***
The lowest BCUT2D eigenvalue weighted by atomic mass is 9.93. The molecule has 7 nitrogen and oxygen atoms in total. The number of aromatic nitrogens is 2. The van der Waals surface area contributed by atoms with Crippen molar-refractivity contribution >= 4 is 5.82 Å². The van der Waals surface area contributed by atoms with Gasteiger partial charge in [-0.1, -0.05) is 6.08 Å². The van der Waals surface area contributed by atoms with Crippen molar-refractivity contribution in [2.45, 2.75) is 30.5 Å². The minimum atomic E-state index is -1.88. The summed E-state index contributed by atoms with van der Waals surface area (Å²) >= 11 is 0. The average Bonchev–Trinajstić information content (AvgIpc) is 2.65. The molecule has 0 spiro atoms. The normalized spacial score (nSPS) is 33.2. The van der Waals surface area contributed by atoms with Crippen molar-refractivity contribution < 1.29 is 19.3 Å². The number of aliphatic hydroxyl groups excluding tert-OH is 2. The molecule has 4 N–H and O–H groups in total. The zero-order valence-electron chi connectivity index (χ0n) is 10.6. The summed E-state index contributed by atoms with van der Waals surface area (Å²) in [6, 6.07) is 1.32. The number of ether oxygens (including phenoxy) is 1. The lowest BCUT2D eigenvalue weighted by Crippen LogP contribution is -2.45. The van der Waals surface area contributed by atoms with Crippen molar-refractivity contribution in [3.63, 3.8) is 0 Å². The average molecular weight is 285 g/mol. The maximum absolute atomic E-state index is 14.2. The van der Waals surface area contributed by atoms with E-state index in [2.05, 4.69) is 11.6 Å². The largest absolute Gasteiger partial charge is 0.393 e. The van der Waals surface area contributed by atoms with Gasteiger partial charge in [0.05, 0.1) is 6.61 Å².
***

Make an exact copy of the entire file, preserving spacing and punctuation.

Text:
The lowest BCUT2D eigenvalue weighted by atomic mass is 9.93. The molecule has 7 nitrogen and oxygen atoms in total. The number of aromatic nitrogens is 2. The van der Waals surface area contributed by atoms with Crippen molar-refractivity contribution >= 4 is 5.82 Å². The van der Waals surface area contributed by atoms with Gasteiger partial charge in [-0.1, -0.05) is 6.08 Å². The van der Waals surface area contributed by atoms with Crippen molar-refractivity contribution in [2.45, 2.75) is 30.5 Å². The minimum atomic E-state index is -1.88. The summed E-state index contributed by atoms with van der Waals surface area (Å²) >= 11 is 0. The average Bonchev–Trinajstić information content (AvgIpc) is 2.65. The molecule has 0 spiro atoms. The normalized spacial score (nSPS) is 33.2. The van der Waals surface area contributed by atoms with Crippen molar-refractivity contribution < 1.29 is 19.3 Å². The number of aliphatic hydroxyl groups excluding tert-OH is 2. The molecule has 4 N–H and O–H groups in total. The zero-order valence-electron chi connectivity index (χ0n) is 10.6. The summed E-state index contributed by atoms with van der Waals surface area (Å²) in [6, 6.07) is 1.32. The number of ether oxygens (including phenoxy) is 1. The lowest BCUT2D eigenvalue weighted by Crippen LogP contribution is -2.45. The van der Waals surface area contributed by atoms with Crippen molar-refractivity contribution in [3.63, 3.8) is 0 Å². The average molecular weight is 285 g/mol. The maximum absolute atomic E-state index is 14.2. The van der Waals surface area contributed by atoms with E-state index in [2.05, 4.69) is 11.6 Å². The largest absolute Gasteiger partial charge is 0.393 e. The van der Waals surface area contributed by atoms with Gasteiger partial charge in [0.05, 0.1) is 6.61 Å².